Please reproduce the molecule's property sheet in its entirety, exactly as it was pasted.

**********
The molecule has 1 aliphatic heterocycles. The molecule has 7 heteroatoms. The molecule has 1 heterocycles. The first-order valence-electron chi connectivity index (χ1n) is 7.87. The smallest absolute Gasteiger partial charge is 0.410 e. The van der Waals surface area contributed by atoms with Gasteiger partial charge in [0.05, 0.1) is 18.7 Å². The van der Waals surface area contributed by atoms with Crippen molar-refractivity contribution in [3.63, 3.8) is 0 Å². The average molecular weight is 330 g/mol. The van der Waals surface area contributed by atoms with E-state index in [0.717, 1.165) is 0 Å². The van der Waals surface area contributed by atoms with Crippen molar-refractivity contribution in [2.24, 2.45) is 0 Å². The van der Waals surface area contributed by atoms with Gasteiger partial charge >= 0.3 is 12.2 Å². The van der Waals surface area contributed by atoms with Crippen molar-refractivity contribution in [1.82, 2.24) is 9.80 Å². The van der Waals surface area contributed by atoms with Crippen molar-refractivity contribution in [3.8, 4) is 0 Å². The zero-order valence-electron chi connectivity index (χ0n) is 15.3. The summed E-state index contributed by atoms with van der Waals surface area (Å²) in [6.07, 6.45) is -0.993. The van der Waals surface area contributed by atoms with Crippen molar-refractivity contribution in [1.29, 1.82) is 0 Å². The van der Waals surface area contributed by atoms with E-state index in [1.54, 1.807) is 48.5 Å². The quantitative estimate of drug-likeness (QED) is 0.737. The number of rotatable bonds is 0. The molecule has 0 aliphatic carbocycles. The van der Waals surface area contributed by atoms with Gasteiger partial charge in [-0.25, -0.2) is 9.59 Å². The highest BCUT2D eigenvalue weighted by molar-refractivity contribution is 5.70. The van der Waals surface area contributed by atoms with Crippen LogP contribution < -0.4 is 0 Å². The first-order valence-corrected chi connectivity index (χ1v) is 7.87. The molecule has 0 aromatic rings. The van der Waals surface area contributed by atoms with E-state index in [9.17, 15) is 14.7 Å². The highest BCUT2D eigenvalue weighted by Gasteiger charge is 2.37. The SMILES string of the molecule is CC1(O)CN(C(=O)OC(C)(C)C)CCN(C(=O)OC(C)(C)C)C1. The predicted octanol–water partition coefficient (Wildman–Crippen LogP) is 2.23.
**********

The molecule has 1 aliphatic heterocycles. The molecule has 7 heteroatoms. The molecule has 1 heterocycles. The first-order valence-electron chi connectivity index (χ1n) is 7.87. The smallest absolute Gasteiger partial charge is 0.410 e. The van der Waals surface area contributed by atoms with Gasteiger partial charge in [0.05, 0.1) is 18.7 Å². The van der Waals surface area contributed by atoms with Crippen molar-refractivity contribution in [3.63, 3.8) is 0 Å². The average molecular weight is 330 g/mol. The van der Waals surface area contributed by atoms with E-state index in [0.717, 1.165) is 0 Å². The van der Waals surface area contributed by atoms with Crippen molar-refractivity contribution in [2.24, 2.45) is 0 Å². The van der Waals surface area contributed by atoms with Gasteiger partial charge >= 0.3 is 12.2 Å². The van der Waals surface area contributed by atoms with Crippen molar-refractivity contribution in [1.82, 2.24) is 9.80 Å². The van der Waals surface area contributed by atoms with Crippen molar-refractivity contribution in [3.8, 4) is 0 Å². The zero-order valence-electron chi connectivity index (χ0n) is 15.3. The summed E-state index contributed by atoms with van der Waals surface area (Å²) in [6.07, 6.45) is -0.993. The van der Waals surface area contributed by atoms with Crippen molar-refractivity contribution in [1.29, 1.82) is 0 Å². The van der Waals surface area contributed by atoms with E-state index in [1.54, 1.807) is 48.5 Å². The quantitative estimate of drug-likeness (QED) is 0.737. The number of rotatable bonds is 0. The molecule has 0 aliphatic carbocycles. The van der Waals surface area contributed by atoms with Gasteiger partial charge in [-0.25, -0.2) is 9.59 Å². The highest BCUT2D eigenvalue weighted by molar-refractivity contribution is 5.70. The van der Waals surface area contributed by atoms with Crippen LogP contribution < -0.4 is 0 Å². The first-order valence-corrected chi connectivity index (χ1v) is 7.87. The molecule has 0 aromatic rings. The van der Waals surface area contributed by atoms with E-state index in [9.17, 15) is 14.7 Å². The highest BCUT2D eigenvalue weighted by Gasteiger charge is 2.37. The SMILES string of the molecule is CC1(O)CN(C(=O)OC(C)(C)C)CCN(C(=O)OC(C)(C)C)C1. The predicted octanol–water partition coefficient (Wildman–Crippen LogP) is 2.23.